The pan’s insulation is ‘3-ply’ as well, with three layers of non-toxic non-stick coating. All these quality controls and safety measures mean you can trust the pan’s lifetime warranty. Plus, being a stainless steel pan with the aluminum layer snugly sandwiched between, the pan is dishwasher safe, needs close to zero maintenance, and can be conveniently cleaned in your dishwasher.
This All-Clad stainless steel egg pan weighs 15.2 ounces and can be used on any cooktop including induction cookers. It’s covered by a reliable lifetime warranty.
- The tapered sides make it easy to stir or flip your eggs.
- It has a contoured stainless steel handle.
- It doesn’t need seasoning or fussy care regimes.
- For all its aplomb and beauty, the non-stick coating only lasts a year on average.
7. Utopia Kitchen 11 Inch Nonstick Frying Pan for Eggs
Aluminum pans are popular and common, but they don’t generally suit induction cookers unless they’re customized because aluminum isn’t magnetic. But this Induction Bottom pan from Utopia Kitchen is adequately tailored with a magnetized bottom. It has a spiral exterior base that distributes heat more evenly while making this pan compatible with induction plates.
But unlike true sauté pans, this one only has two layers of non-stick coating, so it’s not as durable. It’s a decent-sized pan though, at 11 inches in diameter. The pan is only 2 inches deep though, and it has a curvy flare, so it’s less than ideal for the perfect spill-free toss. But since this is an egg pan, the curvy slope is an attractive feature for flipping, serving, and plating your eggs.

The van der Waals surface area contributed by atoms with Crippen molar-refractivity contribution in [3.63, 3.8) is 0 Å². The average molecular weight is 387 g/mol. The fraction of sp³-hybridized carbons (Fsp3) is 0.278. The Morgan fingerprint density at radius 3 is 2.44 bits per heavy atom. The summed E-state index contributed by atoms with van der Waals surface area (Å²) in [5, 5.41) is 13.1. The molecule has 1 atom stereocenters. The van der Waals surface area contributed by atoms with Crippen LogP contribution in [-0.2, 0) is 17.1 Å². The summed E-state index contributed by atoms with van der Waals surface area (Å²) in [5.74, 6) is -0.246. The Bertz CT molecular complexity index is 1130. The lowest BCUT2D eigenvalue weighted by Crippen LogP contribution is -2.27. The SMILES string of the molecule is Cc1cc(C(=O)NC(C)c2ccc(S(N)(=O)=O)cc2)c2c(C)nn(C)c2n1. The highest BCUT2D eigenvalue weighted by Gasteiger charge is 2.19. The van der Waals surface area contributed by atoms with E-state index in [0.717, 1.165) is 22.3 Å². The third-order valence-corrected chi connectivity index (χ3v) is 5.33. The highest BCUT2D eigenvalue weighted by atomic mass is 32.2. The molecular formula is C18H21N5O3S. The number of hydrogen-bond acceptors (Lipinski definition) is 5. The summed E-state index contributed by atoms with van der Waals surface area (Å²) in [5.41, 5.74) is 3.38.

This Utopia pan can be cleaned in a dishwasher, but since it only has two layers, the non-stick layer needs delicate handling. Scrape the pan with wooden spoons or plastic spatulas. If you intend to wash the pan by hand, use nylon scrubbers and designated pan detergents or mild dish soap. You could also wipe the pan with a paper towel before slipping it into the dishwasher.
Utopia Kitchen is an ambitious name, especially for a pan that’s average at best. It measures 11 inches in diameter with curved 2-inch sides and is customized for induction cooking.
- The pan is made of 300e gauge aluminum.
- It as an insulated Bakelite handle.
- You can safely place the pan in a dishwasher.